4. #4
    Join Date
    Aug 2001
    Location
    UK
    Posts
    4,650
    If the script is already in Prod, probably my previous comment is not useful ....

    Maybe running your script using
    ksh -x <scriptname>
    might provide more information to debug ...

    Good luck

    Cheers

    Sathyaram

    Originally posted by djschmitt
    To be honest, I do not know why we are coding that way either. I am new to this position - my first with UNIX or DB2 - and am learning a great deal.

    Now this is starting to look more like a UNIX scripting problem than DB2.

    The code you provided worked nicely, however, I am receiving the same message on the following line of code...

    ACNT=`echo $ACNTTMP | awk '{print $3}'`

    which does not include a (

    A little background: These scripts were working fine before I started formatting them and adding comments to make them easier to read - I know, if it isn't broke, don't fix it. My formatting included indenting if/then statements. I know that I have to have an EOF at the first position of a line. Any other rules I need to know of?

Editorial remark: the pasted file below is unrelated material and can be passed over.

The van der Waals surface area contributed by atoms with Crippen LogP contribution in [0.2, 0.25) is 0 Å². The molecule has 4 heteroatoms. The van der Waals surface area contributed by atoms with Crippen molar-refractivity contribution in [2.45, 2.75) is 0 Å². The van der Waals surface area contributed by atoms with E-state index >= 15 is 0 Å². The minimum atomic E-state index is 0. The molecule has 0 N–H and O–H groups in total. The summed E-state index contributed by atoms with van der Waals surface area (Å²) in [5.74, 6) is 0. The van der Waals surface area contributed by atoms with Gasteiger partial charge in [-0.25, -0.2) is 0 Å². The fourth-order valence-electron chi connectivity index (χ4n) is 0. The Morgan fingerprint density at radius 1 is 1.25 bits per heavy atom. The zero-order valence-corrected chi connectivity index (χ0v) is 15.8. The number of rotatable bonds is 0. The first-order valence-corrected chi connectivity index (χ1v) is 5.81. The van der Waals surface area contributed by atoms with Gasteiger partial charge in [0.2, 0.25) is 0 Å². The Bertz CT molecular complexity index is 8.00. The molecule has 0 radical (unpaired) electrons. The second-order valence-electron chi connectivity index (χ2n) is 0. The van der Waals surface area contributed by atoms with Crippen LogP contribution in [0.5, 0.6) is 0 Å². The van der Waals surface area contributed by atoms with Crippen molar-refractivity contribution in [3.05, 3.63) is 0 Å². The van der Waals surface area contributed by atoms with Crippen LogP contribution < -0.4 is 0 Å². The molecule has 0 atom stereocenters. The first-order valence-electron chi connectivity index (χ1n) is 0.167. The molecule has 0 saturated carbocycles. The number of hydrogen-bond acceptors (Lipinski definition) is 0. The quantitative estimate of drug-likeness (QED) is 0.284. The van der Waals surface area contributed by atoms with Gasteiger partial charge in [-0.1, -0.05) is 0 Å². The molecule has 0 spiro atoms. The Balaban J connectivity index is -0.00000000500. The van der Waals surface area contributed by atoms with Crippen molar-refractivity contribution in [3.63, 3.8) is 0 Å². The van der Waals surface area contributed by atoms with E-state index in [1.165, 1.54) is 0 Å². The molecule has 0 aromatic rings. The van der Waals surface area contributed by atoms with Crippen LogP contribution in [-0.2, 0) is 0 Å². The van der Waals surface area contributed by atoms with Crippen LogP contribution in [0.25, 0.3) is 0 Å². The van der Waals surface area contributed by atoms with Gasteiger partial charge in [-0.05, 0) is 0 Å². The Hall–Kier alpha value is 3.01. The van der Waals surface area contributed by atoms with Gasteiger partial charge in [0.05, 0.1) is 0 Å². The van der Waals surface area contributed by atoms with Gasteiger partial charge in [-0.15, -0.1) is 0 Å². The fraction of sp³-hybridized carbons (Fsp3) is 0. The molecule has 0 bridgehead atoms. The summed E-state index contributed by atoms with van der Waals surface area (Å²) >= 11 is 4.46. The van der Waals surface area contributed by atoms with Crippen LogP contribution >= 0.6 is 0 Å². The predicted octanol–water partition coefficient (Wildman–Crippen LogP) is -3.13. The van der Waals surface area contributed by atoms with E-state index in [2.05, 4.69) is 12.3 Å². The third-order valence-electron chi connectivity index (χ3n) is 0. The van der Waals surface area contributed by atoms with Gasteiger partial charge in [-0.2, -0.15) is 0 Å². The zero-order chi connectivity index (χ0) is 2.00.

5. #5
    Join Date
    Nov 2002
    Location
    Omaha, NE
    Posts
    25
    Scarry...I was changing some code un-related to the error message and it went away. Now I have a different Syntax Error, but that will go on the UNIX side if I can't figure it out.

    Thanks for all your help.

  6. #6
    Join Date
    Nov 2002
    Posts
    9

    Dos edit

    Originally posted by djschmitt
    Scarry...I was changing some code un-related to the error message and it went away. Now I have a different Syntax Error, but that will go on the UNIX side if I can't figure it out.

    Thanks for all your help.
    Are you editing this files via a dos/windows editor? If so, you may have Cr/Lf problems. Verify that you don't have embedded lf somehwere.

  7. #7
    Join Date
    Nov 2002
    Location
    Omaha, NE
    Posts
    25

    Re: Dos edit

    Originally posted by mmainguy
    Are you editing this files via a dos/windows editor? If so, you may have Cr/Lf problems. Verify that you don't have embedded lf somehwere.
    Yes, I am editing with a windows editor then using FTP to send the updated files to UNIX. What is a Cr/Lf problem?

  8. #8
    Join Date
    Nov 2002
    Posts
    9

    sorry carriage return linefeed

    Make sure when you ftp you're using ascii mode. DOS text files have 2 characters at the end of the line a carriage return (0x0a) and a linefeed (0x0d) whereas unix generally only has a newline (0x0d). If you ftp'd the file and used a binary transfer instead of ascii, you'll end up with very strange errors.

    You may be able to easily fix it by either:
    #1 resending in ascii mode
    #2 running dtox (dos to unix conversion) on the file

    To switch to ascii mode, type asc before doing the put in the ftp.